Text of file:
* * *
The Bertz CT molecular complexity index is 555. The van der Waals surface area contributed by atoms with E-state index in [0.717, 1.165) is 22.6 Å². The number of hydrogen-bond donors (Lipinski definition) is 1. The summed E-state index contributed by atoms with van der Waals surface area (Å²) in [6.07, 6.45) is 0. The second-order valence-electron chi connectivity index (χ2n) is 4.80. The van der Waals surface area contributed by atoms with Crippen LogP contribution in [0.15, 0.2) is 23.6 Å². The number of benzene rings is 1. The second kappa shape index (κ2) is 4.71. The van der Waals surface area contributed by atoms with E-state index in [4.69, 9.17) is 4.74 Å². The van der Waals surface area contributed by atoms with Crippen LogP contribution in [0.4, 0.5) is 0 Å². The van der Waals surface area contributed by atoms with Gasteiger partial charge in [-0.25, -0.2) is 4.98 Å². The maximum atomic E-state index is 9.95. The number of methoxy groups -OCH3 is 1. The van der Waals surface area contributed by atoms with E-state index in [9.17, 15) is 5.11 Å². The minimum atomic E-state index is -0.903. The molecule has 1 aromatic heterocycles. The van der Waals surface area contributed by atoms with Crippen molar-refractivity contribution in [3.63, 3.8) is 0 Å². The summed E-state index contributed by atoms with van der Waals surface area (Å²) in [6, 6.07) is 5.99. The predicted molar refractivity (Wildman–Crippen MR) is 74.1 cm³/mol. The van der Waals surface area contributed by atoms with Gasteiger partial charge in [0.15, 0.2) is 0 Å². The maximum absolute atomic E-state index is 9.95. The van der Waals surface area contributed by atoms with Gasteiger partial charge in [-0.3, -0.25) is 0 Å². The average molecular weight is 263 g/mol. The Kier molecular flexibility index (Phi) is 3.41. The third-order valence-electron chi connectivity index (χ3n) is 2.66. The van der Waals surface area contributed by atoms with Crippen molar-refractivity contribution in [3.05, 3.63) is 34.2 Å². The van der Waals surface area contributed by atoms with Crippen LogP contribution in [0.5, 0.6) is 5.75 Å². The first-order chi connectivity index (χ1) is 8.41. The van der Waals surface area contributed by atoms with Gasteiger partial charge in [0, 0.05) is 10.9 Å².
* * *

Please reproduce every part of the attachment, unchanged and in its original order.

The Bertz CT molecular complexity index is 555. The van der Waals surface area contributed by atoms with E-state index in [0.717, 1.165) is 22.6 Å². The number of hydrogen-bond donors (Lipinski definition) is 1. The summed E-state index contributed by atoms with van der Waals surface area (Å²) in [6.07, 6.45) is 0. The second-order valence-electron chi connectivity index (χ2n) is 4.80. The van der Waals surface area contributed by atoms with Crippen LogP contribution in [0.15, 0.2) is 23.6 Å². The number of benzene rings is 1. The second kappa shape index (κ2) is 4.71. The van der Waals surface area contributed by atoms with E-state index in [4.69, 9.17) is 4.74 Å². The van der Waals surface area contributed by atoms with Crippen LogP contribution in [0.4, 0.5) is 0 Å². The van der Waals surface area contributed by atoms with Gasteiger partial charge in [-0.25, -0.2) is 4.98 Å². The maximum atomic E-state index is 9.95. The number of methoxy groups -OCH3 is 1. The van der Waals surface area contributed by atoms with E-state index in [9.17, 15) is 5.11 Å². The minimum atomic E-state index is -0.903. The molecule has 1 aromatic heterocycles. The van der Waals surface area contributed by atoms with Crippen molar-refractivity contribution in [3.63, 3.8) is 0 Å². The summed E-state index contributed by atoms with van der Waals surface area (Å²) in [6, 6.07) is 5.99. The predicted molar refractivity (Wildman–Crippen MR) is 74.1 cm³/mol. The van der Waals surface area contributed by atoms with Gasteiger partial charge in [0.15, 0.2) is 0 Å². The maximum absolute atomic E-state index is 9.95. The van der Waals surface area contributed by atoms with Gasteiger partial charge in [-0.3, -0.25) is 0 Å². The average molecular weight is 263 g/mol. The Kier molecular flexibility index (Phi) is 3.41. The third-order valence-electron chi connectivity index (χ3n) is 2.66. The van der Waals surface area contributed by atoms with Crippen molar-refractivity contribution in [3.05, 3.63) is 34.2 Å². The van der Waals surface area contributed by atoms with Crippen LogP contribution in [0.5, 0.6) is 5.75 Å². The first-order chi connectivity index (χ1) is 8.41. The van der Waals surface area contributed by atoms with Gasteiger partial charge in [0, 0.05) is 10.9 Å².